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Author Topic: Sprocket nose tip lubrication....  (Read 754 times)

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Offline mrcaptainbob

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Sprocket nose tip lubrication....
« on: December 25, 2020, 10:19:14 PM »
What is recommended for lubing the lub-able (is that even a 'word'?) sprocket tips? I use the hand held push-to-grease type greaser. I have seen mention of 'oiling' the sprocket tip. Was told by the Stihl shop guy in town to not grease the tip on a new bar. The bar oil will keep it lubed enough. If it is grease....is there a better type of grease to use?
Grease?
Oil?
No grease, no oil?

Online barbender

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Re: Sprocket nose tip lubrication....
« Reply #1 on: December 25, 2020, 11:06:42 PM »
Every time I have greased a tip, it failed in short order. Maybe coincidence, but 3-4 times? It's really not necessary, bar oil keeps them lubed in my experience.
Too many irons in the fire

Offline sawguy21

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Re: Sprocket nose tip lubrication....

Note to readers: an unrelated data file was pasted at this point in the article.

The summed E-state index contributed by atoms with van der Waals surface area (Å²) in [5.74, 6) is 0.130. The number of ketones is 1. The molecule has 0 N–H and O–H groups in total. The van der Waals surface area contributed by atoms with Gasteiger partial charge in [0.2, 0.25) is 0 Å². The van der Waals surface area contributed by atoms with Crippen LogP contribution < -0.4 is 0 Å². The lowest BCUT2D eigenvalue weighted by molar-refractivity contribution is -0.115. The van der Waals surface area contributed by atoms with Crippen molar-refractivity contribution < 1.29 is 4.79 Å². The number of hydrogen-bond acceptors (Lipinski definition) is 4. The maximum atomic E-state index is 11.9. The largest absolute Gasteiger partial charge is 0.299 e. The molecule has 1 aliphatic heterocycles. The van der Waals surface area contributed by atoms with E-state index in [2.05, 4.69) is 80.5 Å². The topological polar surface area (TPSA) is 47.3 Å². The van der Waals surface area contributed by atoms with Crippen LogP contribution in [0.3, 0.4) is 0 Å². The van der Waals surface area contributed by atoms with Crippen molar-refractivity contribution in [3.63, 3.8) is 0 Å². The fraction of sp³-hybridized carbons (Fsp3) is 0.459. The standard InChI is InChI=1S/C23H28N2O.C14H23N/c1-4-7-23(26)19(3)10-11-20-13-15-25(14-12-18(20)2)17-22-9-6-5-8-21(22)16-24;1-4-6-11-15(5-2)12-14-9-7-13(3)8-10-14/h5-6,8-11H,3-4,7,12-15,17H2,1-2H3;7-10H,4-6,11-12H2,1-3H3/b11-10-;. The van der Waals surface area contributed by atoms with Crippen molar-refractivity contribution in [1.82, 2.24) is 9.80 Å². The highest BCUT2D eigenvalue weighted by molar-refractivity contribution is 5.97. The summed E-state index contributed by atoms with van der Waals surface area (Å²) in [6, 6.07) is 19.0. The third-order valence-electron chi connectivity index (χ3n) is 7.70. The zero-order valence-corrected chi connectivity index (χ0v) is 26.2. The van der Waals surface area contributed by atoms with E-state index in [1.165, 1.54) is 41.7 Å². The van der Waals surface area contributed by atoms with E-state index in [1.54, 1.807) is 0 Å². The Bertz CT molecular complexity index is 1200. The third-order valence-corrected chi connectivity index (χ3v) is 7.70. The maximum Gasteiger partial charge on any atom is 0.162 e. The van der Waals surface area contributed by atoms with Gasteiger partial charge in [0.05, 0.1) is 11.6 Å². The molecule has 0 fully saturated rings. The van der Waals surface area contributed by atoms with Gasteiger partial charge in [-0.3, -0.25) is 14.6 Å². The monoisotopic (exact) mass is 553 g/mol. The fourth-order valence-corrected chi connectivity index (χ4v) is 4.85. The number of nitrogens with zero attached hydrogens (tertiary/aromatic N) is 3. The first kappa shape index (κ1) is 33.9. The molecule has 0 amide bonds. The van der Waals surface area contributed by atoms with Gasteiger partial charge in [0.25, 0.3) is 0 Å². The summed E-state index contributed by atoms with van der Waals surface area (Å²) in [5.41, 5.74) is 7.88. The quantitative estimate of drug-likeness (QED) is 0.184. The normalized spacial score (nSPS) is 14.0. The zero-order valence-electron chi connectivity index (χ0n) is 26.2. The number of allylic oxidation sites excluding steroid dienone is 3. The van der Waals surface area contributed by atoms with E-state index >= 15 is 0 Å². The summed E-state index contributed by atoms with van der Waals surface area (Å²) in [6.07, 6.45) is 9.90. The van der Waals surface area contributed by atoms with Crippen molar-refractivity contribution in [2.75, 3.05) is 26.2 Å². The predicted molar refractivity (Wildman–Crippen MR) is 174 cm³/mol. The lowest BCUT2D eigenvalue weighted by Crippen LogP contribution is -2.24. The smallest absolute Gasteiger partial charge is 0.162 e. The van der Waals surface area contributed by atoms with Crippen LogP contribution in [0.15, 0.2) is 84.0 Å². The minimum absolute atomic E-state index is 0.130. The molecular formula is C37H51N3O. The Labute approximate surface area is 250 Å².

« Reply #2 on: December 25, 2020, 11:36:48 PM »
The oiler should keep the tip adequately lubed but if you start greasing don't quit. The sawdust and dirt needs to be flushed out.
old age and treachery will always overcome youth and enthusiasm

Offline Ed

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Re: Sprocket nose tip lubrication....
« Reply #3 on: December 26, 2020, 12:41:50 AM »
If its greaseable, it gets greased. When I clean the saw at the end of the day, a few shots of #2 grease, nothing special.

I look at it like sawguy, flushes the crap out.

Never had a problem one way or the other.

Ed

Offline dougtrr2

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Re: Sprocket nose tip lubrication....
« Reply #4 on: December 26, 2020, 08:04:04 AM »
I used to grease the tip on my Stihl O32.  I usually cut until I run out of gas.  Take a break, fill the gas, fill the oil, grease the tip.  Never had any problems.  Last time I bought a new bar it didn't have a place to grease the tip.  I asked about it and was told they changed the design so the bar oil kept it lubricated.  My dealer said most people didn't keep the tip greased so this change was for them.  I haven't had any problems with the new tip either.